I grew up with an expat mother for the past twenty-five years of my life. We spend quite a lot of time together outside home. We enjoy chatting over coffee in cafes and looking for bargains. It sounds like a normal mother-daughter relationship, except we look nothing alike because I was adopted – even people often mistake me for her maid. My mother would answer them back and say that I’m actually her daughter, and she enjoys watching them squirm with embarrassment. Sometimes people are often too quick at jumping to conclusions.
Having an expat mother is a great experience: I get the best of the two cultures. The thing about having an expat mother is that I can really feel how much attention Indonesians give to expats, I mean of course, a blonde Australian woman with a pixie-cut hair such as my mother does stick out like a sore thumb in a sea of brown-skinned people. My mother is used to it, she’s been stared at by locals for the past thirty years she has lived in Indonesia.
It’s fine when people just look, but when people comment, especially in a not-so-subtle manner, it does get quite irritating. I remember walking around a shopping center with my mother, and a young girl yelled loudly, while pointing to my mother, “Mum, look at her! There’s a bule! There’s a bule!”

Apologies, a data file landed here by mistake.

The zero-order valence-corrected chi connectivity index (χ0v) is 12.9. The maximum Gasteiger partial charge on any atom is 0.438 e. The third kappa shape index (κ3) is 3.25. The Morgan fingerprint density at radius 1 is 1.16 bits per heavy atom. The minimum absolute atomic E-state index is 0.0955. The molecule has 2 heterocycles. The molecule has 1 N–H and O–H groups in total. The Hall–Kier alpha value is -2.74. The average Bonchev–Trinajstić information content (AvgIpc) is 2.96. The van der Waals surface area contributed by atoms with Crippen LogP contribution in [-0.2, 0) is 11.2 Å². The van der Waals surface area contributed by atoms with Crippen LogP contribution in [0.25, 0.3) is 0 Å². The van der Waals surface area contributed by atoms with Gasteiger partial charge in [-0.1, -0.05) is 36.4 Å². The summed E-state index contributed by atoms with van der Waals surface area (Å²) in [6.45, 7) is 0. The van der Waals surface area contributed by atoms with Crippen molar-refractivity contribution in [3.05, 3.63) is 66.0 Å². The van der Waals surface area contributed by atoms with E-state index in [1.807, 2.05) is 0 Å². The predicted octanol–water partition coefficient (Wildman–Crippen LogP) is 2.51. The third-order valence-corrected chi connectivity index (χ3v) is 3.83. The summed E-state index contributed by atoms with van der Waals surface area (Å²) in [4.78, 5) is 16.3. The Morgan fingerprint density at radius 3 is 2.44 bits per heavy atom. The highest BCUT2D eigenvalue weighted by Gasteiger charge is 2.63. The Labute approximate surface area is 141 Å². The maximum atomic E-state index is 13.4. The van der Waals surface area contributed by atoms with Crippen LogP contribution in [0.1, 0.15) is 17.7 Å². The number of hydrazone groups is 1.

My mother told me that she would just love to go up to them and give them a big lioness roar just to freak them out.
I wish people would be a little more subtle, or at least they don’t have to be so vocal about it. Last weekend I met up with an Australian friend of mine. We walked along the Kemang Raya street, and as I looked toward the car windows, I could see people staring out of their windows.
Many Indonesians still see foreigners – especially caucasians – as superior beings. They wouldn’t even try to cut in line if they were standing behind a bule because people are intimidated by the bule’s presence.
I remember during school years, expat teachers were a lot more feared and respected compared to the Indonesian teachers. Indonesians who don’t often see expats would be a lot more fascinated by foreigners. Last time I went to the Prambanan Temple in Central Java, where high school students were a lot more eager to take photos of the foreign tourists rather than the temple itself (which was hilarious to watch).
It’s great to see Indonesians trying to be friendly with the foreigners, yet I think the over-the-top attention is highly unnecessary, especially when people start to see foreigners as superior beings. Indonesian parents should teach their children to start respecting people from our own country as much as we respect the foreigners.
On the other hand, people should learn to have better manners when they meet a foreigner, you don’t want to be speaking rudely about a foreigner behind their back in Indonesian, and it turns out that they understood what you were saying and it might hurt their feelings. Believe me, it happens really often.
Because in the end, Indonesians or foreigners, we’re all human.